OK, it's official. Summer's over, and fall is here. Many react to this season – the cooler temperatures, shorter days, and the prospect of an approaching winter – by neglecting the routines that helped them remain healthier and happier during the summer months. Here are a few tips – gleaned from doctors, psychologists, health experts, and fitness experts around the word – to help you avoid the fall "blahs" and take advantage of this wonderful season.
Don't resent the weather, take advantage of it. While it may no longer be beach weather, fall is a wonderful time to enjoy walking, hiking in the woods (and thus enjoying the beauty of the changing leaves), bicycling, and other outdoor activities. Even raking leaves is great exercise, if you look at it that way, and burns 300 calories per hour.
Dress for the season. This doesn't just mean wearing darker, more fall-appropriate colors, but dressing in layers. This will enable you to adjust what you're wearing to different conditions, as you're moving from being inside a cozy house or store one minute to being outside the next. Scarves are good, because not only do they make great fashion accessories, they will keep your neck warm in the wind and help to prevent colds.
Learn something new. Merlyn's advice in T. H. White's classic "The Once and Future King" about learning being the best antidote to sadness is especially appropriate in the fall. In most schools, adult education programs, YMCAs, and community centers, new classes are starting every day, providing you with endless opportunities to expand your horizons. Learn a second language (or a third, if you already know two), learn to tap dance or do the tango, take up yoga or tai chi, or take a cooking course. Not only will you be learning a useful new skill and meeting new friends, you'll be forging new neural pathways in your brain, exercising it, and thus helping to stave off the effects of aging.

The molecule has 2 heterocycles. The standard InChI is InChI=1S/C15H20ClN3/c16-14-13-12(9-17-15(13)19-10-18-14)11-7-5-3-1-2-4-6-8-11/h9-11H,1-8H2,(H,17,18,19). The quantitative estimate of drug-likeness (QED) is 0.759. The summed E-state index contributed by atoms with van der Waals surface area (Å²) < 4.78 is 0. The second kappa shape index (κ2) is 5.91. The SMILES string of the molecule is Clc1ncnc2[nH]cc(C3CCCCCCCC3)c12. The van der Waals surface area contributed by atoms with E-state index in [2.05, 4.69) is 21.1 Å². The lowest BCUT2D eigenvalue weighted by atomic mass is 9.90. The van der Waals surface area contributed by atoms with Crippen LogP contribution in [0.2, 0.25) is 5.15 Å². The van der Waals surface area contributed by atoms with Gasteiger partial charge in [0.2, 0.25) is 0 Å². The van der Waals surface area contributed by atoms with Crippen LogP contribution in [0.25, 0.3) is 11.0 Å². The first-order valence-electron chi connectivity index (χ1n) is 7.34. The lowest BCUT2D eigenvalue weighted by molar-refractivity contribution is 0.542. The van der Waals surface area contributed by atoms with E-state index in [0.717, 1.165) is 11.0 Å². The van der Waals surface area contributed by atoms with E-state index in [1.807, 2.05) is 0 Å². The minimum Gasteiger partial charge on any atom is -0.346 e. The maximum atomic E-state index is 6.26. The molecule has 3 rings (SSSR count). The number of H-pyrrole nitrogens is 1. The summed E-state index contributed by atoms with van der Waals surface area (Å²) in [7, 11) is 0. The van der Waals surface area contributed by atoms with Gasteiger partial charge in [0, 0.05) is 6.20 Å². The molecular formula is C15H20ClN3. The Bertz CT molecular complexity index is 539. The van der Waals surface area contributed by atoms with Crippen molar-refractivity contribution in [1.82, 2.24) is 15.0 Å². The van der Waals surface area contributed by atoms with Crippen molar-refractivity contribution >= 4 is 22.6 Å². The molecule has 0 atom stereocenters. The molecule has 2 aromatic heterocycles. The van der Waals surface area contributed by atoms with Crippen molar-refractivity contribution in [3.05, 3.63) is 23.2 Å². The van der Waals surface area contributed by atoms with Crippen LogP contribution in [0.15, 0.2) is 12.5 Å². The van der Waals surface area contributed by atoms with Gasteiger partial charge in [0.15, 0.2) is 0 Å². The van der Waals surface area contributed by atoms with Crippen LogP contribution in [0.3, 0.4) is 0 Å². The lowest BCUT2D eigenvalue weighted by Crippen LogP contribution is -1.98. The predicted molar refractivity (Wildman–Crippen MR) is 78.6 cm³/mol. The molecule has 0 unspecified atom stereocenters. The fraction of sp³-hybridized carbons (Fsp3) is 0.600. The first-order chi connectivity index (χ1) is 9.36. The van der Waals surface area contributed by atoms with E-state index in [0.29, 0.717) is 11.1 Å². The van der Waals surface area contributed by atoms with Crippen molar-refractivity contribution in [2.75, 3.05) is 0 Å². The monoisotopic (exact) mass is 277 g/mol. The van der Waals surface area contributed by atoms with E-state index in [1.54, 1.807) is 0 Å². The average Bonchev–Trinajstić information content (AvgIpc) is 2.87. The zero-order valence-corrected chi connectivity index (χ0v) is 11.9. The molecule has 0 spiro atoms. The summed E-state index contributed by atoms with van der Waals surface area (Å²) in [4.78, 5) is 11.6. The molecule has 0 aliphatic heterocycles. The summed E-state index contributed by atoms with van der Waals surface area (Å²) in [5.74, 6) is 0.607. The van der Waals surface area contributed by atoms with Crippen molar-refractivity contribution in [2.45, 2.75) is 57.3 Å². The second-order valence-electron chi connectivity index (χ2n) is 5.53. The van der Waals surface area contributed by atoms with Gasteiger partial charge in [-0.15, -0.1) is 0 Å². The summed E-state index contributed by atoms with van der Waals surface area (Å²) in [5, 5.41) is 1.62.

Drink more water. Interestingly enough, many people are more prone to dehydration during the fall and winter than in the heat of summer, because central heating dries the air and causes us to lose more moisture in our daily activities. Drinking more water also helps to keep your skin hydrated, which can help when dealing with higher winds and lower temperatures. Drinking green tea can also help, because it contains antioxidants that boost the body's immune system.
Enjoy the bounty of healthy fall foods. There are so many great autumn harvest foods that we hardly know where to begin, but here's a list of a few of them:
• Apples. High in calcium and Vitamin C, apples also contain the antioxidant quercetin and polyphenols that fight disease. Plus, they're delicious, either raw or cooked.
• Pumpkin. Good in pies, soups, or just on its own, pumpkin is full of Vitamin A, beta-carotene, and potassium.
• Kale. A cup of this tasty vegetable contains more Vitamin K than any other leafy green, and is also high in beta-carotene.
• Chestnuts. These nuts are high in Vitamin B6 and fiber, which help to keep your skin looking younger and boost the immune system.
• Butternut squash. A perennial fall favorite, this versatile vegetable can be roasted, used in soups, and served many different ways, and is high in Vitamin C and beta carotene.
• Brussels sprouts. Steamed, roasted, or pan-fried, these crunchy treats contain high amounts of Vitamins C and K and calcium.
• Pomegranates. Not just sweet and tasty, these fruits are loaded with antioxidants and tannins, both of which fight "bad" cholesterol and keep your heart healthy.